The Wellcome Trust has just posted my science writing prize entry (with minor edits, including a couple added typos). Here’s the unedited original:
It’s early May. Along with 15 other Oxford biology students, I am in a seminar as part of a course on ecology and conservation. The room is dark and hot, and the last of the afternoon sunlight streams through a narrow gap in the curtains. But all eyes are fixed on Rory Wilson, a professor visiting from Swansea University. “After we’d made the magnets small enough to fit in their bums,” he explains, “the difficult part was figuring out how powerful to make them.”
Curiosity drives people to do strange things. Isaac Newton famously inserted a long needle into his eye socket, carefully noting the effects upon his vision. Charles Darwin covered his billiards table in earthworms and besieged them with tobacco smoke and bassoon music, just to see what would happen. Professor Wilson’s curiosity about penguins is how he ended up with three or four of them in his backyard, magnetically (and accidentally) affixed by their bottoms to a nearby piece of corrugated iron.
I have been obscure; let me explain. Wilson is not a deranged lunatic, he is a biologist who specialises in studying hard-to-observe animals using a variety of bizarre and ingenious devices. It is relatively easy to watch the behaviour of conspicuous, terrestrial animals like buffalos or chimpanzees. However, animals that spend their lives underground, under water or in the air – in other words, most animals – are impractical or impossible to study by conventional means. Sadly, there will probably never be a Jane Goodall of sperm whales. If we are to learn anything at all about what, say, walruses do under water, we must be creative.
This is where Wilson and his colleagues come in. They study animal behaviour through remote observation, by attaching (and, with luck, eventually retrieving) tiny contraptions that record detailed information about an animal’s activities. One such invention is a bit of engineering wizardry called the “Daily Diary.” The Daily Diary is a tiny, 30-gram cylinder that contains, among other gadgets, a triaxial accelerometer – a device that measures and records acceleration along three axes (up, down, and side- to-side). This information encodes animal movement on a fine scale, from the soaring spiral of a vulture catching a thermal to the sudden lunge of a penguin catching a squid.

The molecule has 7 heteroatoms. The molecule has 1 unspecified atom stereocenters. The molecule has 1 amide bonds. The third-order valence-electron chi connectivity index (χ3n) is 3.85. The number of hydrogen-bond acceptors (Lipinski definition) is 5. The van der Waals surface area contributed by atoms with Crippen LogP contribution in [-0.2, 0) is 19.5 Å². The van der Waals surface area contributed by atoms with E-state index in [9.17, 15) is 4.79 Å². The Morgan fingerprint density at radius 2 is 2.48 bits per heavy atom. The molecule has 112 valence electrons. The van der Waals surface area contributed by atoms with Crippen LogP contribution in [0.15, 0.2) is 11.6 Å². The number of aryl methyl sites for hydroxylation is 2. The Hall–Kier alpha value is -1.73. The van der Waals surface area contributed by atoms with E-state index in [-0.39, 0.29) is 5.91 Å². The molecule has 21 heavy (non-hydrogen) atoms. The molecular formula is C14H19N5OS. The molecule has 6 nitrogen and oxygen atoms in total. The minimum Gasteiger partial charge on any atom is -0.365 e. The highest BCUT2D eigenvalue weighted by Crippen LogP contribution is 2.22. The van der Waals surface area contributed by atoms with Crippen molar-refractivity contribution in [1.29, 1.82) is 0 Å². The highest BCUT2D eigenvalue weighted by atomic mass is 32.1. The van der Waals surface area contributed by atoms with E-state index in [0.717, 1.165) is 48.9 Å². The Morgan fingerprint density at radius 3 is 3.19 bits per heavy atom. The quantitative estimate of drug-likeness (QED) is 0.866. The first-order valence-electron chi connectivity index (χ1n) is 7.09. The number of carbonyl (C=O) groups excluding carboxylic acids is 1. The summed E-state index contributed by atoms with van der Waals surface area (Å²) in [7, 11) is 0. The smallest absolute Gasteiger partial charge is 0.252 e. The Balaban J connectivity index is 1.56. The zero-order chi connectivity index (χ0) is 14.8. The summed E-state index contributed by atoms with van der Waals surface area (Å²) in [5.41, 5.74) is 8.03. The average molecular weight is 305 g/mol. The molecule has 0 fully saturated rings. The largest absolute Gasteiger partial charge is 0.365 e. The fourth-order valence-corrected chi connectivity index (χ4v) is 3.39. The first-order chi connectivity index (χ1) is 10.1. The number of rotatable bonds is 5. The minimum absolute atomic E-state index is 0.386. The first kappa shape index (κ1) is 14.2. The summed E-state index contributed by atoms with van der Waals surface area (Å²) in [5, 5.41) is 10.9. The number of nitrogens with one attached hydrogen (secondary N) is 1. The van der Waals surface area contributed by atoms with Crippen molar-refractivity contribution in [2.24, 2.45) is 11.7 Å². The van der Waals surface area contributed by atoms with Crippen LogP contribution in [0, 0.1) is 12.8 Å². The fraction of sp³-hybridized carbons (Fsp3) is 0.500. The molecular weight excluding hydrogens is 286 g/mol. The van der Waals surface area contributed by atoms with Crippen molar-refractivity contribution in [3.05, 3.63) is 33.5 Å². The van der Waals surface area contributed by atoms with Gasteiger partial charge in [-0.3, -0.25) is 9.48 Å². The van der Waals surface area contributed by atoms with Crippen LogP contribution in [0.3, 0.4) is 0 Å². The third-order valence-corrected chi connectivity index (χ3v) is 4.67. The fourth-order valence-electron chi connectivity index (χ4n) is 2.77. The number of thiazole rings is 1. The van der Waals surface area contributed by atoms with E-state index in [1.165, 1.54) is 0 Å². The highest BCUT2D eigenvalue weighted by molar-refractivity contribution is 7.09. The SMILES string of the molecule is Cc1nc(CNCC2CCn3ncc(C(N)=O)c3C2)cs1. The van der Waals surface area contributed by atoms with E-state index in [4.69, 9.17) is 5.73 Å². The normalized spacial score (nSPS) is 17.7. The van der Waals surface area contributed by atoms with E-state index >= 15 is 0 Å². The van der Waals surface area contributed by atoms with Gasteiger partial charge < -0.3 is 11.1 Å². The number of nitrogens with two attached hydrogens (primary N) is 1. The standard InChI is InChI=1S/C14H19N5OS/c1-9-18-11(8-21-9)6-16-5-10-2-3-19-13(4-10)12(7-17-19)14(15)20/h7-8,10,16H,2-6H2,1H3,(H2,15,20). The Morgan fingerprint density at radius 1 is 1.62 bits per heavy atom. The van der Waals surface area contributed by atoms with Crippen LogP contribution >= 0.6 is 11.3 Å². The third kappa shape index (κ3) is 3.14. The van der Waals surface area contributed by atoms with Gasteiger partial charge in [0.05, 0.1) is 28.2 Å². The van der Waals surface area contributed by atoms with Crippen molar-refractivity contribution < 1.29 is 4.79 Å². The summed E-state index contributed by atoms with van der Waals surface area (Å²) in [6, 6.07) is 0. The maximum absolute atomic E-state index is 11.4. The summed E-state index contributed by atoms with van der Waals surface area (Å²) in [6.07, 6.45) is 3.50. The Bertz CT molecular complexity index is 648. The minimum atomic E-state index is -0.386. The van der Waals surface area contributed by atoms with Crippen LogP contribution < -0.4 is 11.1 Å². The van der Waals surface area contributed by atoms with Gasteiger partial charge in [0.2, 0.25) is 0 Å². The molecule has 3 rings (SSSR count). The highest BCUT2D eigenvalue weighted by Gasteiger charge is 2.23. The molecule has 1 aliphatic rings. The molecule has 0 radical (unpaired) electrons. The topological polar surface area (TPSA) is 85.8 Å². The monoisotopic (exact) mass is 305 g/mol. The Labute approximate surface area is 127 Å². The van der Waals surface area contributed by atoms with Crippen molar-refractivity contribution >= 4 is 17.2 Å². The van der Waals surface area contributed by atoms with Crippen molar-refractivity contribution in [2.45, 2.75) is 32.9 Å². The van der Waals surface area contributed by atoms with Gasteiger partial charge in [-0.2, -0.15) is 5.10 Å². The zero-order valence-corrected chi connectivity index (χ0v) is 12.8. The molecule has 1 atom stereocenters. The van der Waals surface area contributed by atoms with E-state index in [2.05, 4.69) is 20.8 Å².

How do we know that it was, in fact, a squid? Wilson has developed a device called a “beakometer” that consists of a tiny magnet and a transducer; one attached to the lower half of the beak, one to the upper. The transducer responds to the strength of the magnetic field, recording the opening and shutting of the beak. This conveys a surprising amount of information, since activities such as breathing and eating leave unique, identifiable signatures in the data. By analysing the erratic patterns in a spidery line graph you can tell whether a penguin is swallowing a fish or a squid, and even how big the prey is. There is also a parallel device called a “bumometer” – hence Wilson’s backyard R&D with magnetic suppositories.
The bumometer measures not only the obvious bodily function, but also heart rate, body temperature and breathing rate. These enable accurate estimates of energy expenditure, giving us an idea of the energetic cost of particular behaviours. Perhaps surprisingly, it turns out that penguins catch fish fairly effortlessly. They use their natural buoyancy to swoop up at fish from below, as graceful in water as they are ungainly on land. (I have focused here on penguins, Wilson’s specialty, but these devices can be used on virtually any large animal).
What is the point of all this information? Is it merely gratuitous voyeurism? Not at all. It gives us insight into the inner workings of ecological systems that humans activities threaten to disrupt or destroy. The more we know about these ecosystems, the better our understanding of how to minimise our own impact upon them.
However, it is not only the practical applications that matter. At the heart of remote monitoring is a deep curiosity about life on earth; a profound aesthetic appreciation that remains undiminished even after nature has been translated into digital information. At the end of the seminar Professor Wilson shows us an early animation from his next project; a short 3-D film of a leatherback turtle swimming past an enormous seamount. It is a splendid reconstruction, based purely on remote monitoring data and landscape data from Google maps. Ultimately, Wilson’s idea is to weave together these threads of information, creating open-access digital movies of real animals going about their lives in exquisite detail.
It is an amazing prospect, and a rare example of technology bringing us closer to the natural world rather than distancing us from it.